Cases reported "Muscle Rigidity"

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1/11. Primary brainstem injury: benign course and improved survival.

    Primary brainstem injury following head injury is a rare event. The victims often have features of supratentorial injury, and a primary isolated injury to the brainstem occurring due to shearing stresses or to injury from the tentorial edge is extremely rare. In the presence of supratentorial injury, these patients may have altered sensorium. Isolated brainstem injury may manifest itself as internuclear ophthalmoplegia, anisocoria, rigidity and cerebellar tremor. Such injuries are now being diagnosed more often due to improved imaging techniques. We treated nine such cases who had sustained primary brainstem injury in road traffic accidents, all but one of whom were subsequently independent. Primary brainstem injuries need not be associated with poor prognosis and mortality and may run a benign course with good quality of survival.
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ranking = 1
keywords = ophthalmoplegia
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2/11. amyotrophic lateral sclerosis with supranuclear ophthalmoplegia and rigidity.

    ophthalmoplegia is rarely reported in patients with amyotrophic lateral sclerosis (ALS). We describe a patient with sporadic ALS, who had developed progressive external ophthalmoplegia of supranuclear origin and rigidity in the neck. autopsy findings showed histopathological abnormalities consistent with ALS. In addition to these findings, there was neuronal loss and gliosis in the putamina and globi pallidi, and gliosis in the periaqueductal gray matter. Our case appears to raise the possibility that ALS comprises a heterogenous group of disorders.
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ranking = 2006.186869148
keywords = supranuclear ophthalmoplegia, supranuclear, ophthalmoplegia
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3/11. Bilateral substantia nigra changes on MRI in a patient with encephalitis lethargica.

    A 33-year-old woman admitted for meningoencephalitis had features of encephalitis lethargica develop on her third day of illness. She had ophthalmoplegia, akinetic mutism, and prominent extrapyramidal signs consisting of lip and hand tremors, cogwheel rigidity, and facial bradykinesia.
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ranking = 1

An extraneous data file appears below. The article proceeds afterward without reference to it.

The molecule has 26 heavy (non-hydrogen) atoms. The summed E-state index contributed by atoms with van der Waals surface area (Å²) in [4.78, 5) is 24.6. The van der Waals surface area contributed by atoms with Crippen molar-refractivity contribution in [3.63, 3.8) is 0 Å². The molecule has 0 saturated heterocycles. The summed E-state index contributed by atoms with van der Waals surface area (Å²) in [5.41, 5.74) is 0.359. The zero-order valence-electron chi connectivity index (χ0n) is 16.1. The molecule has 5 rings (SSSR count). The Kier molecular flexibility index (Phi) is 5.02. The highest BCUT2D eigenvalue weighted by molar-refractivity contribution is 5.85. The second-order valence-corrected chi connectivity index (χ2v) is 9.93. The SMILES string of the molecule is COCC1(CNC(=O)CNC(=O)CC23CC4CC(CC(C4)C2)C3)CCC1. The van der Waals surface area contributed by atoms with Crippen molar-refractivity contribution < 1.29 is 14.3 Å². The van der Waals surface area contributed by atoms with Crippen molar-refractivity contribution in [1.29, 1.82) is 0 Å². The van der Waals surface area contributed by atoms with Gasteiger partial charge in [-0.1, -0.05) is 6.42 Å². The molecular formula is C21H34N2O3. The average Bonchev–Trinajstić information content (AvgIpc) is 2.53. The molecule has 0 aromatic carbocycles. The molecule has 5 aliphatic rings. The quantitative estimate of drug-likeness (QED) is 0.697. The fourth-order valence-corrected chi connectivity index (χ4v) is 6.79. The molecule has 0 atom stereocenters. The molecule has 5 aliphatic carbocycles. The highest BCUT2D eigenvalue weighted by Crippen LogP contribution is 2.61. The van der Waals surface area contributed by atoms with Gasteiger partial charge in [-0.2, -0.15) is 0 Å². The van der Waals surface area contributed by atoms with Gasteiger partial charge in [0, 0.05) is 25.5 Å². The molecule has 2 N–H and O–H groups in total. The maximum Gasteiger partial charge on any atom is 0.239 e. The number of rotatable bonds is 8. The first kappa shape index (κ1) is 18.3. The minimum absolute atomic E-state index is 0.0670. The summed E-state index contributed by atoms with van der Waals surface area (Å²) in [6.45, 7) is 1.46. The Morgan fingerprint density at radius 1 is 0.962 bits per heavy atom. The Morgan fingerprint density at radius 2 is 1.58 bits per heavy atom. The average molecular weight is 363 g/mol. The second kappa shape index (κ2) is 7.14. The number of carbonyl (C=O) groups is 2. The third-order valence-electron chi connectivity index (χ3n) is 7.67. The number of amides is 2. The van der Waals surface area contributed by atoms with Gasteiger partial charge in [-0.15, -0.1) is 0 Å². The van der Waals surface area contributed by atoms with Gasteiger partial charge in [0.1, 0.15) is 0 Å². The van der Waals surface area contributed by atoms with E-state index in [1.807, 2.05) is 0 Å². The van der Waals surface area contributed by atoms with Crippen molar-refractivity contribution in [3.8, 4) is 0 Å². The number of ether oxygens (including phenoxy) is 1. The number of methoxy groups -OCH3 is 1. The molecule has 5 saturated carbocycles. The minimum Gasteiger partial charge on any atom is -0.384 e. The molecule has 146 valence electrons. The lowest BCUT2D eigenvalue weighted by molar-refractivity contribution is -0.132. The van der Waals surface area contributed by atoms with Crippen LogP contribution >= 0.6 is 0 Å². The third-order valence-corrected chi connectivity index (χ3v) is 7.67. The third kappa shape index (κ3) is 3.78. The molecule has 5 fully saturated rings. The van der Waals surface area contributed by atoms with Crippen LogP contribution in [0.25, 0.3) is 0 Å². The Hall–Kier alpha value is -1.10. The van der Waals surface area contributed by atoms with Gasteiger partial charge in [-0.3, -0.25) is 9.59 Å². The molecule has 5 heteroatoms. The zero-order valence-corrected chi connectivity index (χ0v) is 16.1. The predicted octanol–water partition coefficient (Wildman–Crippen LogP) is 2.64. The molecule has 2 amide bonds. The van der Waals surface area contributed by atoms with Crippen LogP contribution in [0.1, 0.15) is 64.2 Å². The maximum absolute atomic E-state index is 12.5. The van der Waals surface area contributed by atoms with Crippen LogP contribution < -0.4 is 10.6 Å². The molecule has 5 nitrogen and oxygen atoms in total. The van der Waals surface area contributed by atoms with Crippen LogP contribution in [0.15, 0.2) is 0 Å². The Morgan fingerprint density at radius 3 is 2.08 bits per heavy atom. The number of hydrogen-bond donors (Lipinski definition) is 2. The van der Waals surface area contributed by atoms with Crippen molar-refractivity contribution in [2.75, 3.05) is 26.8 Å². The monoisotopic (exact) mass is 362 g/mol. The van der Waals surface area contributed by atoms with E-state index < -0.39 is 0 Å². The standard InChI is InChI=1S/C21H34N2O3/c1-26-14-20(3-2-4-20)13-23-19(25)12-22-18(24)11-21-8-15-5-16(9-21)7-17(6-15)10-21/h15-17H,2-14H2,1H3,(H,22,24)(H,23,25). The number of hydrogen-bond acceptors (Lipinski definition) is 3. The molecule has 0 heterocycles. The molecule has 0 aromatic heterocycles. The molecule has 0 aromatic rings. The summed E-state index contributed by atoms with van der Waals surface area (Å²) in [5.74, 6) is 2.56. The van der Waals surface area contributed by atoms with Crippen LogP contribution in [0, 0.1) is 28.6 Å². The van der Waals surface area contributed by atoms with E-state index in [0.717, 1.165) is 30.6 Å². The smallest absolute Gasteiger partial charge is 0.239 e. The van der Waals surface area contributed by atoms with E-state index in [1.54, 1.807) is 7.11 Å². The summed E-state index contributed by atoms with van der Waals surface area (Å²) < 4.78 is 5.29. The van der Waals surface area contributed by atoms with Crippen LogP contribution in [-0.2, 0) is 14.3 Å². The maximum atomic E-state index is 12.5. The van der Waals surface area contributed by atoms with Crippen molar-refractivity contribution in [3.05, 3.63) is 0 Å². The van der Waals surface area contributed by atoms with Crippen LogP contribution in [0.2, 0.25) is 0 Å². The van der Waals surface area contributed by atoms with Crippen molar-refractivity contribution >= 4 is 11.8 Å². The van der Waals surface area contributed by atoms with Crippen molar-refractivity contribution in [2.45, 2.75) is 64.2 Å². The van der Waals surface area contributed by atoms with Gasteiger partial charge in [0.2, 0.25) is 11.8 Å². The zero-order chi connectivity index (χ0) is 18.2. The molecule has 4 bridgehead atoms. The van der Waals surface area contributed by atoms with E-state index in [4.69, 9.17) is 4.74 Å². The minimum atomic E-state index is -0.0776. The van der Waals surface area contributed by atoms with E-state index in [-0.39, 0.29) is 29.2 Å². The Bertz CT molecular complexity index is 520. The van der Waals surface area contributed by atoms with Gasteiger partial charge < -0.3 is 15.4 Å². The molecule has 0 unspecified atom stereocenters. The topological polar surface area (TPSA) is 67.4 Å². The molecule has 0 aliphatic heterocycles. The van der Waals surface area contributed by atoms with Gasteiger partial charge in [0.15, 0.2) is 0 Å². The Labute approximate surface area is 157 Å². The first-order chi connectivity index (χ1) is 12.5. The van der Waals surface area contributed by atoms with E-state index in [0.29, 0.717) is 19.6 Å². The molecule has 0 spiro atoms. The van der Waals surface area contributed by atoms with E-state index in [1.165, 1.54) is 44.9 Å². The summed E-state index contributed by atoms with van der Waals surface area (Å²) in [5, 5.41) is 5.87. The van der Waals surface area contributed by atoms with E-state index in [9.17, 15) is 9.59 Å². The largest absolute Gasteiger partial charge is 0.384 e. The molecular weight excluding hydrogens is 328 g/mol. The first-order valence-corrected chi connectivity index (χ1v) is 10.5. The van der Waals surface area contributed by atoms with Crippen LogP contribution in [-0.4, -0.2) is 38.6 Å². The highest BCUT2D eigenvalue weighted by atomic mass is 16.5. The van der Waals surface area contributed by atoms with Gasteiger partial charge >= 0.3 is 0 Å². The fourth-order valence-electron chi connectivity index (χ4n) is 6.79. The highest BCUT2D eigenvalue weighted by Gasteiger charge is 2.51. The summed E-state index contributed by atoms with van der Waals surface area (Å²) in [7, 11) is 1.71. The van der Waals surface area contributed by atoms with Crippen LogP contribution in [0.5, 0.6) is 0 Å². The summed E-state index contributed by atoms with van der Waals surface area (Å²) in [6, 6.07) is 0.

keywords = ophthalmoplegia
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4/11. Corticobasal degeneration. A unique pattern of regional cortical oxygen hypometabolism and striatal fluorodopa uptake demonstrated by positron emission tomography.

    Corticobasal degeneration presents with an asymmetric akinetic-rigid syndrome, apraxia and combinations of supranuclear gaze palsy, myoclonus, and an alien limb. Six patients aged 59-77 yrs, diagnosed on clinical criteria as having corticobasal degeneration, have been studied with positron emission tomography using tracers of dopamine storage capacity and oxygen metabolism. Striatal 18F-6-fluorodopa uptake was reduced in an asymmetric pattern, caudate and putamen being involved in all cases. Uptake into medial frontal cortex was also impaired. Regional cortical oxygen metabolism was most significantly depressed in the superior and posterior temporal, inferior parietal, and occipital associated cortices. Within the frontal lobe, the hypometabolism was chiefly posterior. This unique combination of regional hypometabolism and disruption of the nigrostriatal system is discussed in relation to the clinical features of the disease and is compared with reported findings in other disorders of cognition and movement.
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ranking = 88.012617273223
keywords = supranuclear, palsy
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5/11. Cerebral sarcoidosis presenting as supranuclear gaze palsy with hypokinetic rigid syndrome.

    A 31-year-old man with histologically documented pulmonary sarcoidosis developed a severe hypokinetic rigid syndrome with a supranuclear gaze palsy following recurrent lymphocytic meningitis and occlusive hydrocephalus. Magnetic resonance imaging (MRI) showed multiple hyperintense foci in the CNS, not detectable by computed tomography (CT). Long-term steroid therapy led to clinical complete remission.
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ranking = 440.06308636612
keywords = supranuclear, palsy
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6/11. Cerebellar stimulation in man. Quantitative changes in spasticity.